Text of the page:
This week saw the synod, the Church of England’s decision-making body, vote in favour of female bishops. Having at first been narrowly outvoted in November 2012, plans to allow women to rise to the top level of the clergy were passed overwhelmingly on Wednesday, with only a rump of ultra-traditionalists opposing or abstaining.
The outcome was described as “miraculous” by Reverend Christopher Chessun, Bishop of Southwark. It will now go to a second vote in February 2014, at which it must get a two thirds majority. If passed it could come into effect as early as July, with implementation overseen by an independent regulator.
The vote endorses the ‘simplest possible’ model for women becoming bishops. This represents an advance on last year’s proposals, which had included ‘safeguards’ – such as men overseeing women candidates – to placate traditionalists. That the new, more progressive measures were passed this week has been attributed to a more cooperative climate in the church.
Although I am a humanist myself, I welcome wholeheartedly diversity at the top of the Church of England. Hopefully we will start to see women bishops ordained sooner rather than later.
At present the episcopacy lags behind other institutions. Unlike the boardroom and the front bench, which – in theory, at least – are open to women candidates, the so-called ‘stained glass ceiling’ remains legally reinforced. If the Church of England is to have any chance of being relevant to national life it must change this once and for all in February. As the worlds of business and politics have learnt the hard way, you can no longer connect with people unless you shed the ‘male, pale and stale’ outlook which has for so long dominated the British establishment.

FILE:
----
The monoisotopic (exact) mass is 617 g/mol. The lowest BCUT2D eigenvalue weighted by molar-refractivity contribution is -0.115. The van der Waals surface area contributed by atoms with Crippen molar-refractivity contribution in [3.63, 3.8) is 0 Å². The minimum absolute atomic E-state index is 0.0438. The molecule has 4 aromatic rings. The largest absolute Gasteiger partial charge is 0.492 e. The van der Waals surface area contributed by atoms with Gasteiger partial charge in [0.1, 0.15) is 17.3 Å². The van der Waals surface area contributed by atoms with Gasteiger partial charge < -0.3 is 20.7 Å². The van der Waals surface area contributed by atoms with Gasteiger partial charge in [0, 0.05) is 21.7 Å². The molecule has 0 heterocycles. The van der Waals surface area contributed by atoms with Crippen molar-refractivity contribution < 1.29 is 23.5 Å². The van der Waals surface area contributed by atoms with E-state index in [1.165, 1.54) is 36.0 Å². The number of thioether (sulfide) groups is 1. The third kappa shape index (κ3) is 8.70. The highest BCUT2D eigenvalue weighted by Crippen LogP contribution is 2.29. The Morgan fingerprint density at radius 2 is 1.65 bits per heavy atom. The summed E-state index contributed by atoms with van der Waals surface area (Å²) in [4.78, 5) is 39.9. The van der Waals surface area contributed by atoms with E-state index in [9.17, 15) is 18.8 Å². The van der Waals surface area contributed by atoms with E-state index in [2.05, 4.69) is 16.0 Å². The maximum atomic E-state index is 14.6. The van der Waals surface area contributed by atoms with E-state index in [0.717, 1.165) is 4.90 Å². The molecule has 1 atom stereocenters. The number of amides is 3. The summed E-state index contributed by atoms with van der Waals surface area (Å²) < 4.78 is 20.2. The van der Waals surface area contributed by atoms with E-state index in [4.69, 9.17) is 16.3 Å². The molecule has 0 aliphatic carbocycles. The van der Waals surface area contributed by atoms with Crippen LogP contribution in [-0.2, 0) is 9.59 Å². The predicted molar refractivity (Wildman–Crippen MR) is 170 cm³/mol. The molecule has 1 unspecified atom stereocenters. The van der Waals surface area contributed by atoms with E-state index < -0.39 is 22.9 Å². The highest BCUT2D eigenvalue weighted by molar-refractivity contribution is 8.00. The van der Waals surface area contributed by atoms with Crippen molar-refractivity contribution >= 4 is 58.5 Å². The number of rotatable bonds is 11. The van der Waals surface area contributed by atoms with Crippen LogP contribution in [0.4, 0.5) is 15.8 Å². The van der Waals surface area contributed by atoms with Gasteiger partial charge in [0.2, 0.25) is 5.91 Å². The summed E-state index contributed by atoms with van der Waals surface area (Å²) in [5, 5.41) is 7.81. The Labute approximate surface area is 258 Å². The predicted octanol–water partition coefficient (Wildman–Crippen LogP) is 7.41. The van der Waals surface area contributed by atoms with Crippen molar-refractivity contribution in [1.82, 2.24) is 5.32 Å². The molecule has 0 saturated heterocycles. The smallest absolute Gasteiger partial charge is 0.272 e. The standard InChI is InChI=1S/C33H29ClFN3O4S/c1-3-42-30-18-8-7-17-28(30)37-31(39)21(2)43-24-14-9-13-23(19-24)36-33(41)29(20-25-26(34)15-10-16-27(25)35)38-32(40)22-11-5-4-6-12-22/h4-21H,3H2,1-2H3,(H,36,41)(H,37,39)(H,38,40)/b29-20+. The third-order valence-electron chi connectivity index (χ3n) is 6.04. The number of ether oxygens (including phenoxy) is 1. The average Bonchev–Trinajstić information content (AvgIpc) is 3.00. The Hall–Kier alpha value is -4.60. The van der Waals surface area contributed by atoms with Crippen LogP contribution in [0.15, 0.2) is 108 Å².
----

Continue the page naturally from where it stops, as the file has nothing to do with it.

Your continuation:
This week also marked Silvio Berlusconi’s appeal case and the ongoing fight for political survival of Toronto Mayor Rob Ford.
Berlusconi’s appeal brought to the surface further details of the ‘bunga bunga’ parties at which he is alleged to have had sex with under-age prostitute Karima El Mahroug. The three-time Italian Prime Minister was sentenced to seven years in June, although he has still not surrendered his political position and many remain sceptical about whether he will serve his time.
Ford, meanwhile, continues to hold onto his role despite allegations of sexual harassment and prostitute use, as well as admitting to taking crack. This week he body-checked a woman to the floor while trying to attack a heckler, yet bizarrely his poll ratings have remained steady.
With political disaffection becoming more common in parts of the developed world, dangerous buffoons like Berlusconi and Ford are often able to sidetrack the political process. We must fight robustly in the UK against their way of doing things – starting with more detailed cross-examinations of UKIP, the current clown prince elect of British post-austerity politics.
Finally, this week saw the revelation that three South London women, aged 69, 57 and 30, have finally been released from 30 years of slavery at the hands of a Lambeth couple. Many of the details are yet to come out, but this is clearly a desperately sad case. The sense of wasted life is hard to believe.
Frank Field has called the story the “tip of the iceberg” and Theresa May says prostitution is “all around us”. For me this issue transcends party politics. We must unite to ensure victims are supported and culprits put to justice.